We need a full-scale tax revolution

MP Margaret Hodge has berated multinational corporations for the lack of tax they pay. So does Britain need to overhaul its tax system? Emily Hohler reports.

The various tactics used by multinationals to avoid UK corporation tax were revealed last week when executives from Google, Starbucks and Amazon were interrogated by the chairman of the Public Accounts Committee, Margaret Hodge MP, says Peter Campbell in the Daily Mail. But the question is how do we tackle the issue?

Many believe the best way of making the giants pay more would be some kind of unitary taxation or imputation tax system. "Tax would be paid on turnover or sales attributed to the UK marketplace, taking account of numbers of people and assets deployed here."

Unitary tax, already used successfully in most US states, is the best solution, agree Sol Picciotto and Nicholas Shaxson in the Financial Times. The international tax system currently provides "vast subsidies" for multinationals, allowing them to "free-ride on tax-funded benefits roads, educated workforces, reliable courts" and helping them out-compete local rivals (as John Lewis's Andy Street noted, such companies will out-invest and ultimately out-trade' businesses paying full taxes in the UK).

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Broadly speaking, firms cut their tax bills via "two related types of hocus-pocus. First, they locate holding companies and assets in tax havens and then attribute large profits to those entities. Second, they engage in transfer pricing', where parts of the multinational trade with each other across borders at prices designed to suit their tax objectives."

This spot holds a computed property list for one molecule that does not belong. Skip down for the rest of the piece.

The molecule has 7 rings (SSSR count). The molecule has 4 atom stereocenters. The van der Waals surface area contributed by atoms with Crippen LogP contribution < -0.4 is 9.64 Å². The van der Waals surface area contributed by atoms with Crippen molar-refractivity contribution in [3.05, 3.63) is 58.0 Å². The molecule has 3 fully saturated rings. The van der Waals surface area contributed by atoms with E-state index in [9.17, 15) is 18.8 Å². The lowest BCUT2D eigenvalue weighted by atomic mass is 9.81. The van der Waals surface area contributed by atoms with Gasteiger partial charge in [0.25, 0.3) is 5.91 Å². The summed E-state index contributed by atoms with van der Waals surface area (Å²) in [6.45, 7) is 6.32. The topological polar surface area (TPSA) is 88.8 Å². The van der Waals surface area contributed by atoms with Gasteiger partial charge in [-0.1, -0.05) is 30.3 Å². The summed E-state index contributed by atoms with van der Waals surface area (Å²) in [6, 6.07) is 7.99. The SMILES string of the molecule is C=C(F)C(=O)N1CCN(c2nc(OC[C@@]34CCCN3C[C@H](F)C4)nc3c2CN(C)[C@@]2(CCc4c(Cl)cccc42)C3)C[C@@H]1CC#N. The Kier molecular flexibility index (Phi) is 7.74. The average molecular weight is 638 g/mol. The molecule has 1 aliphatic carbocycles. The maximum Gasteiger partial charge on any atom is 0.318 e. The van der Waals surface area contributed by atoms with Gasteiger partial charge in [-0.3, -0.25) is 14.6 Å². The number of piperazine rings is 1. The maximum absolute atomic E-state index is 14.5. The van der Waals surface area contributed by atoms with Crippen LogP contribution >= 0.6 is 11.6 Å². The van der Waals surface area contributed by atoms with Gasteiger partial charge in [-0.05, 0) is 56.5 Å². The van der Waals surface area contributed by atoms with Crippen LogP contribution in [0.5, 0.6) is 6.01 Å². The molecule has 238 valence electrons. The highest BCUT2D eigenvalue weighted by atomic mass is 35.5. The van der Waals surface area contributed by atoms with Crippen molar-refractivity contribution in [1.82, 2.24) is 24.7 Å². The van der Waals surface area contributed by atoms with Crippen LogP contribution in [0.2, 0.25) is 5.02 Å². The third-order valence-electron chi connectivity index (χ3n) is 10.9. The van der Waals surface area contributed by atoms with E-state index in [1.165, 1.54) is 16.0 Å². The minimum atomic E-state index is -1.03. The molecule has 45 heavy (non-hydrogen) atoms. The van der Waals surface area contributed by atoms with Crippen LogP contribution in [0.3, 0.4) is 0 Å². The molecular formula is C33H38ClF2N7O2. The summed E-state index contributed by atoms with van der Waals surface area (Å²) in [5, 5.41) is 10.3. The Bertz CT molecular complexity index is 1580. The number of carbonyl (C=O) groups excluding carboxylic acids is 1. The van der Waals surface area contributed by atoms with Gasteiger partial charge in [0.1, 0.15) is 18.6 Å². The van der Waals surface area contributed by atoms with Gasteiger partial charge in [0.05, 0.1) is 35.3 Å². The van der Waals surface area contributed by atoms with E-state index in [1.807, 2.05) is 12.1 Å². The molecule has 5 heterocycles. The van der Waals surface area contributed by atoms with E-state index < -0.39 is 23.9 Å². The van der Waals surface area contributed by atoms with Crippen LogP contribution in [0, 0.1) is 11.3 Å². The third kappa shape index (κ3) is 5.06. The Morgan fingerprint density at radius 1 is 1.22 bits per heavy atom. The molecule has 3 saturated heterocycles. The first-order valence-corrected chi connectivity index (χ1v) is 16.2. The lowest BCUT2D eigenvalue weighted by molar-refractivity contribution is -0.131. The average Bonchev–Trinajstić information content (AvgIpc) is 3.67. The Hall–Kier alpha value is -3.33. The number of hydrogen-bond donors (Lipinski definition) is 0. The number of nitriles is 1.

Unfortunately, however, the Organisation for Economic Co-operation and Development (OECD), whose fiscal committee is steward of the international tax system, has refused to look at unitary tax, preferring to "patch up the present system". George Osborne and his German counterpart, Wolfgang Schauble, have said they will engage with the OECD to tackle the problems, but if the result is mere tinkering, they will fail.

They will, says Allister Heath in The Daily Telegraph. Nothing but a full-scale tax revolution will help. Some companies hand over vast amounts of corporation tax; similar ones don't. Firms with huge debts pay less tax than those with none. "There are endless other issues and loopholes thanks in large part to European single market rules." In order to do what is best for their shareholders, companies "game the system". In response, the tax code gets more complicated.

Taxes levied on companies are actually borne by people; either by investors (through reduced returns) or workers (via lower wages) or consumers (higher prices). So corporation tax is a "grossly unfair and opaque way of raising money", says Heath. We should replace taxes on business corporation tax, capital gains tax, tax on dividends, interest and all the rest by a single, lowish tax, not on profits, but on income distributed to investors.

Problems will remain, but when so much complexity has been swept away, the system will be easier to police. It's time for real reform that makes the UK more attractive to investors while "ensuring everybody pays a fair share".

Emily Hohler

Emily has extensive experience in the world of journalism. She has worked on MoneyWeek for more than 20 years as a former assistant editor and writer. Emily has previously worked on titles including The Times as a Deputy Features Editor, Commissioning Editor at The Independent Sunday Review, The Daily Telegraph, and she spent three years at women's lifestyle magazine Marie Claire as a features writer for three years, early on in her career. 

On MoneyWeek, Emily’s coverage includes Brexit and global markets such as Russia and China. Aside from her writing, Emily is a Nutritional Therapist and she runs her own business called Root Branch Nutrition in Oxfordshire, where she offers consultations and workshops on nutrition and health.